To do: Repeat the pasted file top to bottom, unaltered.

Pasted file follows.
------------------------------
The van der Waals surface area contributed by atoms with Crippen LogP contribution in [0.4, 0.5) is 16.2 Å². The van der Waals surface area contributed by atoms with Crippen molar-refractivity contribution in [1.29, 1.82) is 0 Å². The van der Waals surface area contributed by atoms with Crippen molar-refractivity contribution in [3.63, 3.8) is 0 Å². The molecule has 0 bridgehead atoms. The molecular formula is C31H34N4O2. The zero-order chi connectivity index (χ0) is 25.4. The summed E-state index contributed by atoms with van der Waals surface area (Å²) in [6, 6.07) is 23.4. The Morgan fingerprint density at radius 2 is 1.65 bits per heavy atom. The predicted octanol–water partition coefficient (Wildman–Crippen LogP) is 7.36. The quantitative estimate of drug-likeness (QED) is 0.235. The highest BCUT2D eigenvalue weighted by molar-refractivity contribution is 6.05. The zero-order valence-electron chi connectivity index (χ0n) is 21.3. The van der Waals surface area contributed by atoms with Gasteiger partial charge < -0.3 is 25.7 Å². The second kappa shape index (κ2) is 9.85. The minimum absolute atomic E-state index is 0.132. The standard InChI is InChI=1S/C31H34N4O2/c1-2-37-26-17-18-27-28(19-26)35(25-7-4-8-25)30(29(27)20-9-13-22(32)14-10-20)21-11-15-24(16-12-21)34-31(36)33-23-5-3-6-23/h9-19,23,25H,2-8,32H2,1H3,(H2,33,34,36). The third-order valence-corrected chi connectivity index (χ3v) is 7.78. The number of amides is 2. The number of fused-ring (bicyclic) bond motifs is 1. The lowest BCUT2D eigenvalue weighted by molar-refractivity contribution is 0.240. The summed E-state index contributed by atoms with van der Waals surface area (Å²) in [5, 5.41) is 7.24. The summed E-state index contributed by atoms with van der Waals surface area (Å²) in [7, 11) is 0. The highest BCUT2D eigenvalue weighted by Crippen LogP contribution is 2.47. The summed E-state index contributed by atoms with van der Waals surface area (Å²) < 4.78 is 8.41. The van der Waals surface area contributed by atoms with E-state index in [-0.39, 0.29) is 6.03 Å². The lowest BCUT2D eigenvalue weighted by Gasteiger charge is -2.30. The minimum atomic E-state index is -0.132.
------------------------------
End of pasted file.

The van der Waals surface area contributed by atoms with Crippen LogP contribution in [0.4, 0.5) is 16.2 Å². The van der Waals surface area contributed by atoms with Crippen molar-refractivity contribution in [1.29, 1.82) is 0 Å². The van der Waals surface area contributed by atoms with Crippen molar-refractivity contribution in [3.63, 3.8) is 0 Å². The molecule has 0 bridgehead atoms. The molecular formula is C31H34N4O2. The zero-order chi connectivity index (χ0) is 25.4. The summed E-state index contributed by atoms with van der Waals surface area (Å²) in [6, 6.07) is 23.4. The Morgan fingerprint density at radius 2 is 1.65 bits per heavy atom. The predicted octanol–water partition coefficient (Wildman–Crippen LogP) is 7.36. The quantitative estimate of drug-likeness (QED) is 0.235. The highest BCUT2D eigenvalue weighted by molar-refractivity contribution is 6.05. The zero-order valence-electron chi connectivity index (χ0n) is 21.3. The van der Waals surface area contributed by atoms with Gasteiger partial charge < -0.3 is 25.7 Å². The second kappa shape index (κ2) is 9.85. The minimum absolute atomic E-state index is 0.132. The standard InChI is InChI=1S/C31H34N4O2/c1-2-37-26-17-18-27-28(19-26)35(25-7-4-8-25)30(29(27)20-9-13-22(32)14-10-20)21-11-15-24(16-12-21)34-31(36)33-23-5-3-6-23/h9-19,23,25H,2-8,32H2,1H3,(H2,33,34,36). The third-order valence-corrected chi connectivity index (χ3v) is 7.78. The number of amides is 2. The number of fused-ring (bicyclic) bond motifs is 1. The lowest BCUT2D eigenvalue weighted by molar-refractivity contribution is 0.240. The summed E-state index contributed by atoms with van der Waals surface area (Å²) in [5, 5.41) is 7.24. The summed E-state index contributed by atoms with van der Waals surface area (Å²) in [7, 11) is 0. The highest BCUT2D eigenvalue weighted by Crippen LogP contribution is 2.47. The summed E-state index contributed by atoms with van der Waals surface area (Å²) < 4.78 is 8.41. The van der Waals surface area contributed by atoms with E-state index in [-0.39, 0.29) is 6.03 Å². The lowest BCUT2D eigenvalue weighted by Gasteiger charge is -2.30. The minimum atomic E-state index is -0.132.